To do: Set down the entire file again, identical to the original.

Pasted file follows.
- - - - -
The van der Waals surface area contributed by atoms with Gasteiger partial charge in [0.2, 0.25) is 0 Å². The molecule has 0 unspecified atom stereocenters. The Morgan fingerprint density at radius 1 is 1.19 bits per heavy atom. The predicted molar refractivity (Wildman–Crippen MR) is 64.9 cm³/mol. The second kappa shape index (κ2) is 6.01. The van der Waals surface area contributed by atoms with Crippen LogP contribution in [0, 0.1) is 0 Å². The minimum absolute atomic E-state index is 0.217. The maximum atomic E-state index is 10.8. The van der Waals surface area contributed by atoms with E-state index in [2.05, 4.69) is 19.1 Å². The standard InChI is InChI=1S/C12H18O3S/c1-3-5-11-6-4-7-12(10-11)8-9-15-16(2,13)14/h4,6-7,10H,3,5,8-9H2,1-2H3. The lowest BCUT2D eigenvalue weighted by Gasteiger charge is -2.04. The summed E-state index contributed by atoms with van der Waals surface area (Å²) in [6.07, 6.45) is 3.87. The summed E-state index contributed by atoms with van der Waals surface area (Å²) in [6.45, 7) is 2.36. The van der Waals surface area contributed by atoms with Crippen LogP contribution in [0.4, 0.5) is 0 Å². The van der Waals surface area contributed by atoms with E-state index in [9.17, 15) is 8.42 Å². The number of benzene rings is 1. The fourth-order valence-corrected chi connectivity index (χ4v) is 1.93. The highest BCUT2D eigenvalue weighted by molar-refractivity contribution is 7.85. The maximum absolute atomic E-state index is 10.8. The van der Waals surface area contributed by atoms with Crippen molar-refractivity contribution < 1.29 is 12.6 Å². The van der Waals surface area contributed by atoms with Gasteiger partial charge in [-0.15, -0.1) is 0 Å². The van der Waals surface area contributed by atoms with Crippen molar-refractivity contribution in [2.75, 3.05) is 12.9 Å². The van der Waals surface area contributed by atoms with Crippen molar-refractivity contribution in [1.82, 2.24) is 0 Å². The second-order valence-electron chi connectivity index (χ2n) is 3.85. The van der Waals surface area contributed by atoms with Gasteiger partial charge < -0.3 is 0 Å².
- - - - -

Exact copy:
The van der Waals surface area contributed by atoms with Gasteiger partial charge in [0.2, 0.25) is 0 Å². The molecule has 0 unspecified atom stereocenters. The Morgan fingerprint density at radius 1 is 1.19 bits per heavy atom. The predicted molar refractivity (Wildman–Crippen MR) is 64.9 cm³/mol. The second kappa shape index (κ2) is 6.01. The van der Waals surface area contributed by atoms with Crippen LogP contribution in [0, 0.1) is 0 Å². The minimum absolute atomic E-state index is 0.217. The maximum atomic E-state index is 10.8. The van der Waals surface area contributed by atoms with E-state index in [2.05, 4.69) is 19.1 Å². The standard InChI is InChI=1S/C12H18O3S/c1-3-5-11-6-4-7-12(10-11)8-9-15-16(2,13)14/h4,6-7,10H,3,5,8-9H2,1-2H3. The lowest BCUT2D eigenvalue weighted by Gasteiger charge is -2.04. The summed E-state index contributed by atoms with van der Waals surface area (Å²) in [6.07, 6.45) is 3.87. The summed E-state index contributed by atoms with van der Waals surface area (Å²) in [6.45, 7) is 2.36. The van der Waals surface area contributed by atoms with Crippen LogP contribution in [0.4, 0.5) is 0 Å². The van der Waals surface area contributed by atoms with E-state index in [9.17, 15) is 8.42 Å². The number of benzene rings is 1. The fourth-order valence-corrected chi connectivity index (χ4v) is 1.93. The highest BCUT2D eigenvalue weighted by molar-refractivity contribution is 7.85. The maximum absolute atomic E-state index is 10.8. The van der Waals surface area contributed by atoms with Crippen molar-refractivity contribution < 1.29 is 12.6 Å². The van der Waals surface area contributed by atoms with Gasteiger partial charge in [-0.15, -0.1) is 0 Å². The van der Waals surface area contributed by atoms with Crippen molar-refractivity contribution in [2.75, 3.05) is 12.9 Å². The van der Waals surface area contributed by atoms with Crippen molar-refractivity contribution in [1.82, 2.24) is 0 Å². The second-order valence-electron chi connectivity index (χ2n) is 3.85. The van der Waals surface area contributed by atoms with Gasteiger partial charge < -0.3 is 0 Å².